First on the quantification of land betterment charges. Clause nine sets out the two methods to be used in assessing the amount of land betterment charge. The table of rates method and the valuation by designated valuers method. Today, development charge rates are reviewed on a half-yearly basis in consultation with the Chief Valuer. The table of DC rates are broken down into 118 geographical sectors and nine different use groups. Can the minister clarify how the table of rates would be assessed, and how would it be different from the current DC regime? How much were DC collections on an annual basis in the past, and how would this differ with the switch to a land betterment charge?
Conceptually, almost all developments benefit from existing amenities and infrastructure, so it is also fair that those who benefit financially when planning permission is given should share some of that gain with the community. However, it is also difficult to quantify the land value increment resulting from infrastructure investments. With valuation being a subjective matter, how would, for example, aggrieved landowners seek recourse for any disagreements in land valuation and land betterment charges, whether it is assessed under the table of rates method or valuation method?
Second, with the blurring of lines across use groups and greater creativity in land use optimisation, we are already seeing retail malls of today house co-working offices, while it is increasingly common to have lifestyle and hospitality provisions in Grade A office buildings. How would the SLA ensure that its table of rates is a dynamic one and not based on static, singular interpretations of land uses?
Third, on the powers conferred on the Minister. Clause 12 confers power on the Minister to exempt any person or class of persons from all or any of the provisions of the Bill, either generally or in a particular case and subject to such conditions as the Minister may impose. How is this exercise of legislative power safeguarded, and what would the conditions entail? Have similar exemptions been exercised in the past and what were the circumstances behind it back then?
Fourth, clause 13 empowers the Land Planning Minister to provide for concessionary relief from land betterment charges assuming certain conditions are being made. In practical terms, who would be the land planning minister, and wouldn’t the conditions under sub- section (2)(a), (b) and (c) be desirable, loosely defined conditions that we would expect out of property development in Singapore regardless? To cite from the act, these include, the desirability of the proposed development or subdivision of any land in achieving economic development, or maintaining the cultural, economic, physical and social wellbeing of the people of Singapore and the community in the area concerned.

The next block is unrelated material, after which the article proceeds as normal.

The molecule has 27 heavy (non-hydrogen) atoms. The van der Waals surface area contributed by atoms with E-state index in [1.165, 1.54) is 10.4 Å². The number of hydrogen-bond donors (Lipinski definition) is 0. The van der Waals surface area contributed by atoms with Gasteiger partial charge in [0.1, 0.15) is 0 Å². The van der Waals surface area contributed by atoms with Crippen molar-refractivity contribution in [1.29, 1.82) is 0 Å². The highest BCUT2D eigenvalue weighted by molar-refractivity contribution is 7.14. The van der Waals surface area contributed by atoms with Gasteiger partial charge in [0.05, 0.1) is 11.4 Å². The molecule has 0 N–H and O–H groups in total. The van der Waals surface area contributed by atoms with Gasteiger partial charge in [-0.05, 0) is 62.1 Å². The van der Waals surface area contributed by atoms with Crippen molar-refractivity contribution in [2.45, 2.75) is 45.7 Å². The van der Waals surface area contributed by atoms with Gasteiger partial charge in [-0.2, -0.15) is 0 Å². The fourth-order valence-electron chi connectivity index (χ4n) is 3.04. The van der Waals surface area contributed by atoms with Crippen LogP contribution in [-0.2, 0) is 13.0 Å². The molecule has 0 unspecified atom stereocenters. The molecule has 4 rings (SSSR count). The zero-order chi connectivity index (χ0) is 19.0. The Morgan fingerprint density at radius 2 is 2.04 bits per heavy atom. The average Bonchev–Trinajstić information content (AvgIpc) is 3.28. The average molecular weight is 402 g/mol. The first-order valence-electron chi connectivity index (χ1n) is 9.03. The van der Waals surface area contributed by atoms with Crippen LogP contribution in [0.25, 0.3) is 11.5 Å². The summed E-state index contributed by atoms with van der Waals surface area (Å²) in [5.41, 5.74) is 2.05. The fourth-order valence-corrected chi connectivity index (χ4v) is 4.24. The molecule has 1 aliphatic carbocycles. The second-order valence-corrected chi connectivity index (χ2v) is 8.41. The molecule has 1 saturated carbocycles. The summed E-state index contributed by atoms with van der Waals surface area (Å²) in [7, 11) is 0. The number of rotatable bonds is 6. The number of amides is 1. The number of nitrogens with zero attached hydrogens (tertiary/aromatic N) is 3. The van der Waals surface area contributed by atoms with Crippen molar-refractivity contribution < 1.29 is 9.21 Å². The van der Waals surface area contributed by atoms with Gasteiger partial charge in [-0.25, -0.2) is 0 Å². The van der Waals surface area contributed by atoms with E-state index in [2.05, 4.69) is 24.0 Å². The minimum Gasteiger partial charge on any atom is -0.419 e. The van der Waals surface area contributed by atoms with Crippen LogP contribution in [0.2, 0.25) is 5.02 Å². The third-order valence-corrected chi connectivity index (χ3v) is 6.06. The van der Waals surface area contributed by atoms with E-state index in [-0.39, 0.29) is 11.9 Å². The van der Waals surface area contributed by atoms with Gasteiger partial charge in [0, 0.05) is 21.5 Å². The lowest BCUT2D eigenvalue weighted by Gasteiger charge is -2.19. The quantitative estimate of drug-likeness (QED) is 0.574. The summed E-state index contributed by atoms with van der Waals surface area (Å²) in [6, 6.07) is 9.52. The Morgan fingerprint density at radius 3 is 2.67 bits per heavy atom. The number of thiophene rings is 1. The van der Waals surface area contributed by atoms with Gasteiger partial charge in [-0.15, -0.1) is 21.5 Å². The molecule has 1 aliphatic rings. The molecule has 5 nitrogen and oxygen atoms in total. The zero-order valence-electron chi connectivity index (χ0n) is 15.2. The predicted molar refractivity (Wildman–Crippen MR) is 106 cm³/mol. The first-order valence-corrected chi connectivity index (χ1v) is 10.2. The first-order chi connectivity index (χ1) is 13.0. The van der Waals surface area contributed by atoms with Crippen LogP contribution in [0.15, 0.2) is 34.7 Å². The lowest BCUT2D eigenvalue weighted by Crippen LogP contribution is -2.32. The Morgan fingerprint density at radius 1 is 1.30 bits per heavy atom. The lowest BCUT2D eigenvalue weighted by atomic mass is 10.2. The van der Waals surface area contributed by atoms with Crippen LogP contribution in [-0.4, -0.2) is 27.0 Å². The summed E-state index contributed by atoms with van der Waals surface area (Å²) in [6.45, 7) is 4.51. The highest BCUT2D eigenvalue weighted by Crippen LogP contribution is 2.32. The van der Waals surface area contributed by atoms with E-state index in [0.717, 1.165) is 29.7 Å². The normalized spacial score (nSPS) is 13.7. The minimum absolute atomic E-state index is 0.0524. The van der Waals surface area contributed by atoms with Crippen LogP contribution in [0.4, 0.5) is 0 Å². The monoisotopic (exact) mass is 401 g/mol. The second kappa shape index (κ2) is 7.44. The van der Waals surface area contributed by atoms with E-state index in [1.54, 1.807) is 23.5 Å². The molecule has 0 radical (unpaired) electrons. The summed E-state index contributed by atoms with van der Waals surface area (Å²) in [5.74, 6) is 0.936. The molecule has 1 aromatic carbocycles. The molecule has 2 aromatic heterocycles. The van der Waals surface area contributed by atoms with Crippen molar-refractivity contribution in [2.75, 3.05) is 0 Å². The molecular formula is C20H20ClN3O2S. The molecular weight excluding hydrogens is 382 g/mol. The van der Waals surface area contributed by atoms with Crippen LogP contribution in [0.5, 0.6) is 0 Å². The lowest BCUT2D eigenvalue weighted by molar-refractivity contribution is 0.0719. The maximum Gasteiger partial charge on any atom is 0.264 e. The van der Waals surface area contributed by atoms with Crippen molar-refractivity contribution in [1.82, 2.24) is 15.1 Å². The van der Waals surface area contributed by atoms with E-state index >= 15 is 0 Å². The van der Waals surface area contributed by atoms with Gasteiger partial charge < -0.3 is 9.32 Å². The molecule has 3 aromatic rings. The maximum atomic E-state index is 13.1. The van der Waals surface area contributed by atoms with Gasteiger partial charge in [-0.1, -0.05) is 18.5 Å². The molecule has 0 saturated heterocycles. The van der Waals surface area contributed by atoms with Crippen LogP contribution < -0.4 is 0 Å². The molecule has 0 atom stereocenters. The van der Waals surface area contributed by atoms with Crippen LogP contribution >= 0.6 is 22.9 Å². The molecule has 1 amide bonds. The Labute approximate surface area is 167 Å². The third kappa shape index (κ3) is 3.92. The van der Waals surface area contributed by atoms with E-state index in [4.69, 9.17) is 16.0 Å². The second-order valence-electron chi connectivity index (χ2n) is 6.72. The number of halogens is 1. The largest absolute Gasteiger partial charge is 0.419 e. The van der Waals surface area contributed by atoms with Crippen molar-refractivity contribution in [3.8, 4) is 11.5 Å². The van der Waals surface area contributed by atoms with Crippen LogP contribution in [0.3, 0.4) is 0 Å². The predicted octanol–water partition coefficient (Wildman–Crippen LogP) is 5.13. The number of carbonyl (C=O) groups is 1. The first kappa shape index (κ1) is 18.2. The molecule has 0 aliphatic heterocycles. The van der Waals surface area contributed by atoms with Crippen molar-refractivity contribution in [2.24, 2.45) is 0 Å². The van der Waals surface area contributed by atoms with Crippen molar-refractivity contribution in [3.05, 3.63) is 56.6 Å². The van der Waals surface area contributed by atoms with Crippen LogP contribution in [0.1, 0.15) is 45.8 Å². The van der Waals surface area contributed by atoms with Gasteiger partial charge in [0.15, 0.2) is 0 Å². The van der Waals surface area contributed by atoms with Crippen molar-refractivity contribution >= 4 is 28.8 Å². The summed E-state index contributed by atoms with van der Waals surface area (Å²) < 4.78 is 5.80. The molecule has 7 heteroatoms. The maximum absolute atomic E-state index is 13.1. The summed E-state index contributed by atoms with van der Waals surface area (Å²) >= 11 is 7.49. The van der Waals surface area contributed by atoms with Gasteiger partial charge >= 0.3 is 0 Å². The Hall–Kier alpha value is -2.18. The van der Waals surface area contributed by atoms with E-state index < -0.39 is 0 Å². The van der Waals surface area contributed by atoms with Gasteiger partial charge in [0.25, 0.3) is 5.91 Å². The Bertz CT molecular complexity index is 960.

Fifth, on the liability of lessee or occupiers. Under clause 35, should the taxable person makes default in payment of any land betterment charge, the lessee or occupier will be liable for payment, notwithstanding that any such payments constitutes a valid discharge for rent or payments due. While this would simplify recovery efforts, is such a clause fair to the tenants, and shouldn’t efforts be focused on the defaulting party instead?
Finally, on the management of monies collected from the land betterment charge. Clause 5 sets out admirable causes for imposing a land betterment charges, including among others, ensuring the return to the community of an appropriate proportion of economic benefits from the grant of rights to develop or otherwise use land, and to promote or encourage environmentally sustainable development or use of land. Would the land betterment charges collected from the development be earmarked for the community in question? And how would the SLA enforce the requirement for environmentally sustainable development?
To round up Mr Speaker, I agree with the purpose of the land betterment charge, and recognise it is one of many ways in which land in Singapore can be continuously monetised by the Government to provide for recurring revenue throughout the course of time; although I recognise that at this point in time, this Government does not take into its operating budget, the recurring annual land sales revenue of about $14.5 bn on average. With Singapore’s budget not inclusive of land sales revenue, it is worth considering realigning the focus in the sale of state land from one of revenue maximisation, in that land is awarded to the highest bidder, to one in which the greatest value uplift can be provided, and the greatest socioeconomic good generated, similar to that as encouraged by the land betterment charge.